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 The Necklace of Goddess Athena in paperback and Kindle e-book.

I’d like to thank Effrosyni for taking the time to write this fascinating piece for Writing the Past.

In reading it I felt nostalgia gripping me as it has been several years since I last walked Athens’ ancient streets and gazed up at the Parthenon atop the Acropolis.

I definitely recommend The Necklace of the Goddess Athena, not only for the beautiful story, but also for the feeling of living in Athens today alongside the Gods themselves.

As ever, thank you for reading, and remember to leave your comments below!

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21 thoughts on “The Goddess Athena and her Sacred Temple, The Parthenon – With Special Guest, Effrosyni Moschoudi

  1. Thank you so much Adam, for the wonderful hospitality on your awesome site, and also for the compliments re my work. I look forward to return the favor and have you over on my blog soon (once I resolve the technical problems I am currently having on there, you’ll be among the first to hear!)

  2. This is a stunning piece! Frossie explained the Greek history and myths much better than my history books and academics. She made it come alive. Love it. The video is wonderful. Thanks for sharing. I read the Necklace and was enthralled. Frossie layers her words on page like music.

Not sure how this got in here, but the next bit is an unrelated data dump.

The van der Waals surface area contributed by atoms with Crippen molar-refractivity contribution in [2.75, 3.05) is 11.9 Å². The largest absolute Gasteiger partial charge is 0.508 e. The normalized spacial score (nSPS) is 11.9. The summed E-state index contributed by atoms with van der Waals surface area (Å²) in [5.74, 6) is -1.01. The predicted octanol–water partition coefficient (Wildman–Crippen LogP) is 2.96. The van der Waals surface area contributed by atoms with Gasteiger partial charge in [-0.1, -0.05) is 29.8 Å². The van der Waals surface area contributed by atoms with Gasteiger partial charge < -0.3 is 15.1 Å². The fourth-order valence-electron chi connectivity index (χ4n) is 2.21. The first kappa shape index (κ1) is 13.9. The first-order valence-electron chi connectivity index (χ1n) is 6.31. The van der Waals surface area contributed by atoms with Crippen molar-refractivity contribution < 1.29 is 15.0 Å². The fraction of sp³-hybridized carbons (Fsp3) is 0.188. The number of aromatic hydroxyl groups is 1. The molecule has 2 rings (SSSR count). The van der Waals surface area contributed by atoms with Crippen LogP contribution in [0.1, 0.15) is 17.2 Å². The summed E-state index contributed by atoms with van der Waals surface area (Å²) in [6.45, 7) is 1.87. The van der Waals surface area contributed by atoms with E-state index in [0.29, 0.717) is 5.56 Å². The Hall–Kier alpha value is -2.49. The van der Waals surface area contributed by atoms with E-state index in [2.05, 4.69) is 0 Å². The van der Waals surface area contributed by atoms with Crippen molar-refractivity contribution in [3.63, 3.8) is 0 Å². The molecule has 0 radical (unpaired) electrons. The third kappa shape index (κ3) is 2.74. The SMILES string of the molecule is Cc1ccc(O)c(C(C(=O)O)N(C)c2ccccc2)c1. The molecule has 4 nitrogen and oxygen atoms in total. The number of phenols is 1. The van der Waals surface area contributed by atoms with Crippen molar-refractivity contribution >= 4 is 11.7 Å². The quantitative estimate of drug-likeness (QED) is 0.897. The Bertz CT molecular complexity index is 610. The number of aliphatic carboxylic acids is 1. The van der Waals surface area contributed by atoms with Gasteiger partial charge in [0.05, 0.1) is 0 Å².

Jackie Weger

  3. This article made me swell with pride and shrink with embarrassment. I am Greek, so seeing a chunk of Greek history unfold expertly through the words of a wonderful writer makes me proud. Learning stuff I should have known brings on the embarrassment.

    As for Effrosyni’s work, I’m very familiar with both books, and I can only offer praise.

    • Makes my Greek side proud as well, Maria! (and my British side a little embarrassed – not a fan of Lord Elgin). Learning stuff anew is a good thing and bring more excitement 🙂

  4. This article really stirs the imagination. Exceptionally well done, Fros. Brings back my fascination with Greek history when I was in high school. It is said that the art of storytelling was born in Greece. I guess that makes you a true daughter of Greece.

    • Thanks for your comment, Bob. Effrosyni does weave a spell! And rekindling people’s fascination with history is one of the reasons I love historical fiction and related genres!

  5. I am overwhelmed by the amount of comments, thank you so much Nicholas, Maria and Bob for contributing with such lovely words. I am so pleased you enjoyed the post. Once again, Adam, thank you so much for this opportunity and your warm hospitality 🙂

    • Happy to have you on the site, Effrosyni! I think all the comments speaks to the beauty of your words and the passion you have for the subject. Great stuff! And thanks to everyone for commenting 🙂

  6. Anna: I have been to Greece 4 times. The first time I was there was in 1984. I was in Athens and went to the Parthenon and the mmuuess. In the mmuuess, there are statues from many years ago, many missing their noses. When Greece was fighting with Turkey, the Turks defaced the statues by whacking off their noses. It is a beautiful country, especially the islands, and lots of fun! I hope you get a chance to visit Athens and some of the islands! Mrs. Burch